Reflections on My Dad’s Example


Norb Kwiecinski, my dad, knew how to make you feel completely comfortable.

Oh… he could make you squirm, too. Make no mistake! Don’t forget. He was also the toughest guy I ever knew.

And I may have provoked his “tough guy” side a time or two over the years…

But at his core, Dad’s enormously compassionate heart shone through.

Today, I took some time to reflect on Dad’s disarming, loving example. Please take some time to watch:

#dadupdate – Funeral Arrangements


Sometime during the first overtime.

Reality walloped me.

Right in the back of the skull. Like an accelerating two by four.

Like a battering ram. Reality came crashing through the walls of my defenses.

We got home around … hell, I don’t remember … 10:30? It was the third period of the hockey game. That’s all I know.

Sharks and Preds. Game four. Round two.

That’s how I tell time during the Stanley Cup Playoffs. I’m not joking.  The world sorta stops for a few hours almost every single night for two months. A playoff game is on!

And it’s thanks to Dad that I watch with such fanatical fervor.

Like a kid. Still. Almost 58 years old.

That’s a topic for another time. More later.

But this week… and more particularly on this night… things are different.

I sat on the right edge of the bed. My side. TV on. Hockey game on. Kathy sawing logs behind me.

I’d taken my contacts out, so I was pretty much blind. Didn’t bother finding my glasses. I sat there and stared at my smartphone.

I looked at some Facebook notifications, posts and comments that Facebook decides are important to me. I saw Doug’s post about Dad’s funeral arrangements. Then Stephanie’s post.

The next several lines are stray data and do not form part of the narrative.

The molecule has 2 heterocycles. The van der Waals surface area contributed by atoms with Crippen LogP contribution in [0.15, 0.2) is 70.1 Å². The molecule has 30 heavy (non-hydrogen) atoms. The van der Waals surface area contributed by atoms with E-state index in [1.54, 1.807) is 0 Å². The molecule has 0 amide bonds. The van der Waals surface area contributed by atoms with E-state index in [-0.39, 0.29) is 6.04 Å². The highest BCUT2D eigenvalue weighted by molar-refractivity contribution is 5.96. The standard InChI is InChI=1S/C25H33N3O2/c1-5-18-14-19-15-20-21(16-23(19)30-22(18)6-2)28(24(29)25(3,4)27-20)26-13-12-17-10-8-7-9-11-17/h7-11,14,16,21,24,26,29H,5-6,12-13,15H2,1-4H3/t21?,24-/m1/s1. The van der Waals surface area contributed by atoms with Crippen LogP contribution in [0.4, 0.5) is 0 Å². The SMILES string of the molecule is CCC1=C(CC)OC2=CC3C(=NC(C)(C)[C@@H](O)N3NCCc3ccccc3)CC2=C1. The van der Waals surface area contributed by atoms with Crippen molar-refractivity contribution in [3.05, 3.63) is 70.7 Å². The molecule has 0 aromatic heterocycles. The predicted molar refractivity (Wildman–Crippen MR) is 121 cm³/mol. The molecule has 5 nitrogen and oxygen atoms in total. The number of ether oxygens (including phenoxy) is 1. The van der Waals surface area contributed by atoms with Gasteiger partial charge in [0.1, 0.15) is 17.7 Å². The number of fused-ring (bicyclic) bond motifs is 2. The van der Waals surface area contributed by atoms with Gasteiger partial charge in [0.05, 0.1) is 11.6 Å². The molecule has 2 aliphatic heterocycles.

I  shared Stephanie’s post on my Facebook page. Then I decided to share the actual obituary.

Earlier in the evening, before we left Mom and Dad’s house, I made the last-minute decision to cancel my appointments this morning.

It was too late to call anyone. I have a rule not to call a client after 9 PM. I sent texts and emails to cover all the bases.

One client acknowledged me immediately via text and asked for details about Dad’s services. I wanted to share a link to the obit.

The obit on the funeral home’s mobile website didn’t appear to be shareable. Before I shared it with my client, I tested it out to see what page opened when I typed the address into my browser.

It took me to a generic page for Simkins Funeral Home.

“Well, that’s no good. I want to give him information, not send him on a wild goose chase. He’s being very kind.”

I wanted whatever I sent to be complete information… didn’t want to make him work to answer his own question.

There was a link to the full website. That’s what I was looking for. Clicked on the obits. Clicked on Dad’s name.

There was his obit. With that great picture.